Understanding The Lifetime Estate Tax Exemption

On Behalf of | Jul 28, 2022 | Tax Tips |

Many of my clients want to gift or transfer property to beneficiaries of their choosing. There are several options.

  1. Each person may make outright gifts to any number of people they choose during their life time annually. The amount allowed changes but today, you can gift up to $16,000 (2022) per person tax-free without using up any of your lifetime gift and estate tax exemptionwhich is now $12.06 million for federal estate tax purposes. For married couples, this means they can give $32,000 per year per recipient beginning this year without estate tax consequences. If you wish to give an individual more than that, then you need to do some tax planning, utilizing the $12.06 million federal exemption; and $1M Massachusetts exemption.
  2. And by the way, the $12.06 million lifetime exemption is expected to drop to $6M in 2026. This drop could affect more estates than you might imagine because of the increase in value in assets such as real estate in recent years. I have clients who purchased homes long ago, and now they are worth in the millions requiring some planning!
  3. You can utilize trusts to give funds to your loved ones, during your life time or after death; or
  4. Funds and property may be gifted under your will.

In all cases the tax strategy of gifting should be considered BEFORE making the gift. For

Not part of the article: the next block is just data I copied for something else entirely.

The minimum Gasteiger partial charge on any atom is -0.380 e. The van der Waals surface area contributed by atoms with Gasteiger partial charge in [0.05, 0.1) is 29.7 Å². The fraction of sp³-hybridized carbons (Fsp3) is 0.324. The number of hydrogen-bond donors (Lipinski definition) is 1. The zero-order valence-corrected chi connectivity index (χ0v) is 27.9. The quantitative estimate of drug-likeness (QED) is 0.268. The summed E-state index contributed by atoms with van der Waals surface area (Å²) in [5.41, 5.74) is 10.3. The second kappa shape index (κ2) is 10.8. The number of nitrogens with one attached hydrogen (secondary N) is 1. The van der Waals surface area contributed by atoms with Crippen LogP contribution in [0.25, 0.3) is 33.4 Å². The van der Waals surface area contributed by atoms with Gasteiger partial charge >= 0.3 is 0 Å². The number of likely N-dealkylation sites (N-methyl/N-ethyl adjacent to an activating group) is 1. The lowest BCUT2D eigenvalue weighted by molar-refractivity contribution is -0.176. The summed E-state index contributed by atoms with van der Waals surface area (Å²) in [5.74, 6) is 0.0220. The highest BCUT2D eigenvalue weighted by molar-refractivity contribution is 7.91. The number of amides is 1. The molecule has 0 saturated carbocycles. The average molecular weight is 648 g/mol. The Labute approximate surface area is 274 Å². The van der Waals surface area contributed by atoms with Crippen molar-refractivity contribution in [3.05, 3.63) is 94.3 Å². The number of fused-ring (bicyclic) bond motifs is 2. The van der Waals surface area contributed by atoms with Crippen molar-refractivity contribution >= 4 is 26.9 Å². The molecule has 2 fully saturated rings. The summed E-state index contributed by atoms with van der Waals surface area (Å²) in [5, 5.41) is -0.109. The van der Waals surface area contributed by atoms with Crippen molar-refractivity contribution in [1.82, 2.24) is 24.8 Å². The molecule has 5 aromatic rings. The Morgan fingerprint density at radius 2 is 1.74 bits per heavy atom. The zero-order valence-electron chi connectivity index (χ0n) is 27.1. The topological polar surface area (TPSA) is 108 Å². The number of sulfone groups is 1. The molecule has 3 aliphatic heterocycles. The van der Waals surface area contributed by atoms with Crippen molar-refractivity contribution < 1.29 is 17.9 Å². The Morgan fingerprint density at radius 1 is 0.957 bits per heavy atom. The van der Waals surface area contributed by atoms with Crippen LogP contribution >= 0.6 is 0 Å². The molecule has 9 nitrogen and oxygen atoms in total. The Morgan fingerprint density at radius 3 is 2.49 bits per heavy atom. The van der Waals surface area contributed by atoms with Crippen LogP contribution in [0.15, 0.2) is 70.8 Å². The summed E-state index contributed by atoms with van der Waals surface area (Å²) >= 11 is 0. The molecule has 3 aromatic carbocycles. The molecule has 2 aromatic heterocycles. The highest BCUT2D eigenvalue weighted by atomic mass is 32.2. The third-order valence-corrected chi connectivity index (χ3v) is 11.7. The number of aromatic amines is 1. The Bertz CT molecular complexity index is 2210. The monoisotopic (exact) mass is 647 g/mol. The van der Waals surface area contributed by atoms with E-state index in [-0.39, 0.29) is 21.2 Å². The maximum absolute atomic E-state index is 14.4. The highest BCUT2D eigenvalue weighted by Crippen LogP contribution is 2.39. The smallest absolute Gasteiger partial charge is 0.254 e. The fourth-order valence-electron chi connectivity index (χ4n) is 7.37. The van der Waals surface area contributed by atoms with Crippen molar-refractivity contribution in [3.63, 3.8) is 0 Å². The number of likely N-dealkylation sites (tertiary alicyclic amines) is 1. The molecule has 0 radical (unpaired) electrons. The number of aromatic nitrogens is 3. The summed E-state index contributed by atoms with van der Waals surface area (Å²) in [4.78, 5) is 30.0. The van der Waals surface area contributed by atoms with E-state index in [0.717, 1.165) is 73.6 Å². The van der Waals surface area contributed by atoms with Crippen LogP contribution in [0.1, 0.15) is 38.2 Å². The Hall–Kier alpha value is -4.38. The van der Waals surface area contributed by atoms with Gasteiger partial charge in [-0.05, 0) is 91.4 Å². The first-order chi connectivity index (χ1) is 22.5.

Example, while a gift of $16,000 per year is acceptable, more than that may require a gift tax return and a calculation of how much your gift exemption remains following the gift.  In addition of you have property like stocks that you paid for 50 years ago at $50,000 and it is now worth $2M (a distinct possibility) you might want to give the appreciated stocks to charity before you sell them and give the proceeds away. A sale of such an asset might incur a significant capital gain tax, which could, in certain circumstances, be absorbed by the charity.

The use of this tax exemption should be discussed with your financial advisor, your accountant and an estate planning attorney. Be certain to establish a relationship with a qualified professional who can keep you advised about any other changes in the estate tax rules that might affect your transfer of assets.

Contact our MA estate planning office for more support.